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Guest Impressions
Thursday, 04 October 2018 12:43

Taiwan’s tolerance of Islam and Muslims

Taiwan's religious tolerance, especially towards Islam is exceptional.

Taiwan has rolled out the welcome mat to Muslims and it’s an approach that is winning hearts and minds. Investment is coming in and the Muslim population is steadily growing and – compared to other countries - not perceived as an existential threat.

The International Halal Expo - which promotes food and drink permissible according to Islamic law - will take place this month in Taiwan’s Kaohsiung City, from Oct. 25-28.

Muslim migrant workers are building the economy, caring for a rapidly ageing population and enriching the nation’s cultural tapestry through the introduction of Muslim festivities. The president is courting Muslim countries as part of a major diplomatic initiative; and Muslim tourists are positively encouraged to visit, with the promise of halal-approved restaurants and Islamic prayer rooms in hotels.

This rosy picture of dialogue and religious harmony is at odds with half the rest of the world, which seems to be permanently at war with the world’s fastest growing religion.

In the United States the country’s president has instituted a “Muslim ban.” In the United Kingdom, leading politicians pour scorn on women who wear burqas and even famously liberal Scandinavian countries like Denmark have implemented “burqa bans.”

Article 13 of Taiwan’s Constitution grants freedom of religious belief.

In practice, this means an estimated 82 percent of the population are affiliated to some religious organization or another.

“There are no reports of tensions between the religions, whether at an organizational level or between the faith communities themselves,” according to the 2016 Religious Freedom Report.

Rather than seeing Muslims as outliers or fearing their influence, there is a top-down, positively direct engagement policy. President Tsai Ing-wen has made ties with Muslim nations like Brunei, Indonesia, Malaysia and Pakistan a cornerstone of the New Southbound Policy, which was launched in 2016 to pivot away from reliance on China.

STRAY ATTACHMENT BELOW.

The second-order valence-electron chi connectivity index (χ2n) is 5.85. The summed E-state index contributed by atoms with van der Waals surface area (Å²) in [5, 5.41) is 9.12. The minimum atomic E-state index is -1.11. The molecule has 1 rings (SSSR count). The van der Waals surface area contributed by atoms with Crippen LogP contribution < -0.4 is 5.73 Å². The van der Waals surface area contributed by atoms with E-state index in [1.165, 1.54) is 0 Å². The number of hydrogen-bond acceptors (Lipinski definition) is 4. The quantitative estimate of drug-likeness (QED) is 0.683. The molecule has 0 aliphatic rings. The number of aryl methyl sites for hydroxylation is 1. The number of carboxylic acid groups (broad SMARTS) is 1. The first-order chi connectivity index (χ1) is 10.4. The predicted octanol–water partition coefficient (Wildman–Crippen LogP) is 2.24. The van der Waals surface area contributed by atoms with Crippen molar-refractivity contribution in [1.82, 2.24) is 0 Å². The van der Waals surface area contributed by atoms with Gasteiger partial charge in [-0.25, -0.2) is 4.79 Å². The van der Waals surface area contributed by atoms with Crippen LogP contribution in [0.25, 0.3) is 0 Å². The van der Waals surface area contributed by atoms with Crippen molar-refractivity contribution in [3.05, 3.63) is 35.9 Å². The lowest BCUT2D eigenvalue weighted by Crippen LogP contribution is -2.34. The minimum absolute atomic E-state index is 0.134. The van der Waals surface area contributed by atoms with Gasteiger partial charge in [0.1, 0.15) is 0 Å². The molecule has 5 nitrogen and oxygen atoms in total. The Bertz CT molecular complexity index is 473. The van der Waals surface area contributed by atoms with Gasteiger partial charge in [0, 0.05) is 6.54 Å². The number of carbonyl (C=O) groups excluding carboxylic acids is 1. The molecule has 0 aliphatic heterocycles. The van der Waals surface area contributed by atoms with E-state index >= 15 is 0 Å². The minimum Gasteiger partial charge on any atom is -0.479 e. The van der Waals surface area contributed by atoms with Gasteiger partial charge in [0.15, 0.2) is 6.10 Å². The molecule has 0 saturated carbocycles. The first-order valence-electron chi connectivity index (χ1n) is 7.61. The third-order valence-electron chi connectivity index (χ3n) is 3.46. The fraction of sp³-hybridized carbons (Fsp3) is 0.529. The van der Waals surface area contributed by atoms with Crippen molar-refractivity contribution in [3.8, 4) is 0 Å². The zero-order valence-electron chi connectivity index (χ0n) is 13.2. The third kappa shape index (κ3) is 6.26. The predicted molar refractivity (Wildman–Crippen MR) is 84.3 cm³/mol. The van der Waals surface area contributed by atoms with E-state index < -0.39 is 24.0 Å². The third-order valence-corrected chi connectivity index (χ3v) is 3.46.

Last year, Taipei City Mayor Ko Wen-je made a pilgrimage to Taipei Main Station to greet Muslims celebrating the end of Ramadan, the holy month of fasting.

In April this year the mayor agreed plans to build a third mosque in Taipei, which will accommodate thousands.

At street level, Taiwan’s people are famously friendly and this attitude seems to inspire amity. There’s no antipathy to anyone based on their religious affiliation. Locals are more likely, for example, to be admiring or curious about women wearing a burqa. Certainly, there is no question of burqas being removed, or persecuting someone for their choice of headwear.

Taiwan’s permanent Muslim population represents just 0.3 percent of the population, or about 60,000 people, according to government figures. Some families have lived here since the 1600s, though most came over from China with the exile of Chiang Kai-shek in 1949.

Since the 1980s, persecuted Muslims from Myanmar and Thailand have also found sanctuary here.

Thousands of migrant workers marched on April 30, 2017 in Taipei City urging the Taiwan government to take up the role of a moderator between migrant workers and employers.

In addition, there are more than 300,000 migrant Muslim workers, students and travellers. They come from Indonesia, the Philippines, Malaysia, Pakistan, India and elsewhere – many are permanently settling as a consequence of the country’s falling birth-rate, need for factory workers and carers of the elderly and children.

National Immigration Agency figures for the number of foreign residents by nationality show an increase in the amount of people from predominantly Muslim countries. In 2016, there were 220,553 Indonesian foreign residents, which has risen this year to 240,795. In the same time period, Malaysian residents have gone up from 7,526 to 15,427.

According to Global Muslim Travel Index, the number of Muslim tourists worldwide was expected to grow from 117 million in 2017, to 168 million by 2020, with an expected total spend of US$196 billion. Tourism Bureau statistics for 2016 show that visitor numbers from Muslim countries rose by 11.1 percent between 2014 and 2016. Additionally, this year, Taiwan was rated the world’s fifth most Muslim-friendly destination among non-Muslim countries, by MasterCard and ‘CrescentRating’ – the world’s leading authority on Halal travel.

Business opportunities and political solutions create a bridge for understanding. Sticking to the letter of the Constitution and explicitly encouraging Muslims to practice their religion is a winning strategy.

Pew research predicts the Muslim population is expected to grow 70 percent to around 3 billion in 2060 from 1.8 million in 2015, making it the biggest religion and comprising well over a third of the world’s total population.

Making common cause with such an important demographic obviously makes sense and it would be logical for others to follow Taiwan’s example.

Taiwan is well known for many things, like night market food and semiconductor chips, but its civic software and attitude toward religious affiliation are also worthy of examination.

Darul Ihsan Media Desk

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